Cambodian Government Blocks News Sites Before Unopposed Election

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The Cambodian government has ordered internet service providers (ISPs) to block the websites and social media accounts of nine domains of at least three news outlets, including the Cambodia Daily Khmer and Radio Free Asia, just a week before the uncontested national election on July 23, according to an official letter obtained by VOA Khmer.

The letter dated on July 12, issued by the Telecommunications Regulator of Cambodia, an entity under the Ministry of Post and Telecommunications, stated that the government ordered ISPs to block the domains including the Twitter, Instagram and YouTube accounts of the Cambodia Daily Khmer and Radio Free Asia, which, like VOA, is an independent entity operating under the U.S. Agency for Global Media. Both distribute news in Khmer and English, and both are headquartered outside Cambodia.

The government also blocked the Twitter account and website of Komnotra, the new database of Voice of Democracy, which the government closed. Komnotra remains live on Facebook.

Komnotra was the newly launched public database that was run by the Cambodian Center for Independent Media (CCIM), which ran the Voice of Democracy.

In the letter, the Telecommunications Regulator of Cambodia said the government was blocking the outlets because their news reporting could “make confusion, affect the government’s honor and prestige, and fail to fulfill the operating conditions of the Information Ministry.” The Information Ministry regulates news media outlets operating inside Cambodia. The Ministry of Post and Telecommunications is a separate entity.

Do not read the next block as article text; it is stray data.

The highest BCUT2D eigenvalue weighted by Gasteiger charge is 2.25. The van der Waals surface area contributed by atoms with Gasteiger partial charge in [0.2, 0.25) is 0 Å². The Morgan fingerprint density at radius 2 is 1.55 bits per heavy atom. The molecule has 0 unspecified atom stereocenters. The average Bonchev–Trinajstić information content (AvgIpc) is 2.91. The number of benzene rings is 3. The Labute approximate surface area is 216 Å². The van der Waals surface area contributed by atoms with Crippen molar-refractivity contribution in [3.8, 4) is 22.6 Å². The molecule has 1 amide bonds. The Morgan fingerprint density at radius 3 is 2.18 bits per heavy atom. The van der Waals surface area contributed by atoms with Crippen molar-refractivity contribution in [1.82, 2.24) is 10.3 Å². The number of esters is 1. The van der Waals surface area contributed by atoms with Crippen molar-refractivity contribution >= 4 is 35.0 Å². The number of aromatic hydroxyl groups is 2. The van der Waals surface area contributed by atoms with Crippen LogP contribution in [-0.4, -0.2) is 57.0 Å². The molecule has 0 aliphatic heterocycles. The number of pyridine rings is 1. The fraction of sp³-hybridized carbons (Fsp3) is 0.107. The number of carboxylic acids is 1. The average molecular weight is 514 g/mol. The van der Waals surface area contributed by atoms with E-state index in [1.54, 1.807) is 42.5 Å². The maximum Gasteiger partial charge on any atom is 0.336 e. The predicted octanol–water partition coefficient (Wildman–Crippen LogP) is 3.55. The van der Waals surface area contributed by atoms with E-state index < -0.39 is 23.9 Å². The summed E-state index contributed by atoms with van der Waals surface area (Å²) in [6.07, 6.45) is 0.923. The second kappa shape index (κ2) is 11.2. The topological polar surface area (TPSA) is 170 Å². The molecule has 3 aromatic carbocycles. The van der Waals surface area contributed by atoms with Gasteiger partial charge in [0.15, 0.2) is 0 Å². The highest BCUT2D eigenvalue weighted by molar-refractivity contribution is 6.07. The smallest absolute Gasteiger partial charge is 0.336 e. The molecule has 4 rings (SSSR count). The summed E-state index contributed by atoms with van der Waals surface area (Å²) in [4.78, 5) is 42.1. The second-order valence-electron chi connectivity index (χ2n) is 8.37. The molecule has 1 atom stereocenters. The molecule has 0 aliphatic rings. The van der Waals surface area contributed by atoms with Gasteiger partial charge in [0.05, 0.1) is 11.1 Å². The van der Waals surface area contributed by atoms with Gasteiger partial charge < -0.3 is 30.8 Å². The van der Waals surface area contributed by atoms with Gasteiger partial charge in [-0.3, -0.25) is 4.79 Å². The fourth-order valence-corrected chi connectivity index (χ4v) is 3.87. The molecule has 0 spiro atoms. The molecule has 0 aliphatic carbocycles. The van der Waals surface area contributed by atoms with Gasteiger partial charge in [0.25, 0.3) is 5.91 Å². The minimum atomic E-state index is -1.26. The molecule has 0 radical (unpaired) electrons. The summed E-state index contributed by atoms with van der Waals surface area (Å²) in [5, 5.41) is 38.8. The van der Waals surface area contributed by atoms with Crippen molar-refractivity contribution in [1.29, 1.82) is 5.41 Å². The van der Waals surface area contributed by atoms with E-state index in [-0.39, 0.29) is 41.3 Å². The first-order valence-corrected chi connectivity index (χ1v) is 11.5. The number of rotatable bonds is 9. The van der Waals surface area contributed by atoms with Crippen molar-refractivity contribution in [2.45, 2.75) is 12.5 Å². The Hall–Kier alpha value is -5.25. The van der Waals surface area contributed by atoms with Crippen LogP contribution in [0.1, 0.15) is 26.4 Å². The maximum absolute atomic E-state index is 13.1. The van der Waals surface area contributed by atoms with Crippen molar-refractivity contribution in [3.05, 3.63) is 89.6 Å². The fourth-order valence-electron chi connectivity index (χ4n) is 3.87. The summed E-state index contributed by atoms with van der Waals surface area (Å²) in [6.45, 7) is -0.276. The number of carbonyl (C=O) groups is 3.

The ISPs, according to the letter, were told to block access to those websites and social media accounts “immediately” and are required to the telecommunications regulator within seven days of the date of the letter.

The decision to block the outlets came after the proposal of the Information Ministry.

Meas Sophorn, the spokesperson for the Information Ministry confirmed to VOA Khmer that an order was issued by the Telecommunications Regulator to block the outlets. He added that the Kamnotra website operated as a media outlet but did not fulfill its obligations as a news agency that is required to register with the government.

Chea Vandeth, the minister of Post and Telecommunications, referred questions to the ministry spokesperson. So Visothy, the ministry spokesman, couldn’t be reached for comment.

RFA Chief Communication Officer Rohit Mahajan on Monday evening said, “RFA condemns the order from the government of Cambodia for internet service providers to block RFA content on online platforms — which is in clear violation of Cambodian law and an attempt to censor the free flow of information ahead of the July 23 election. Access to timely, accurate news and information, which RFA’s programming and content provides to the Cambodian people on a daily basis, is essential in any democracy where the rule of law supports free speech and a free press. Despite these unfortunate efforts, RFA will keep striving to inform its audience in Cambodia with up-to-the-minute journalism during this critical time and beyond.”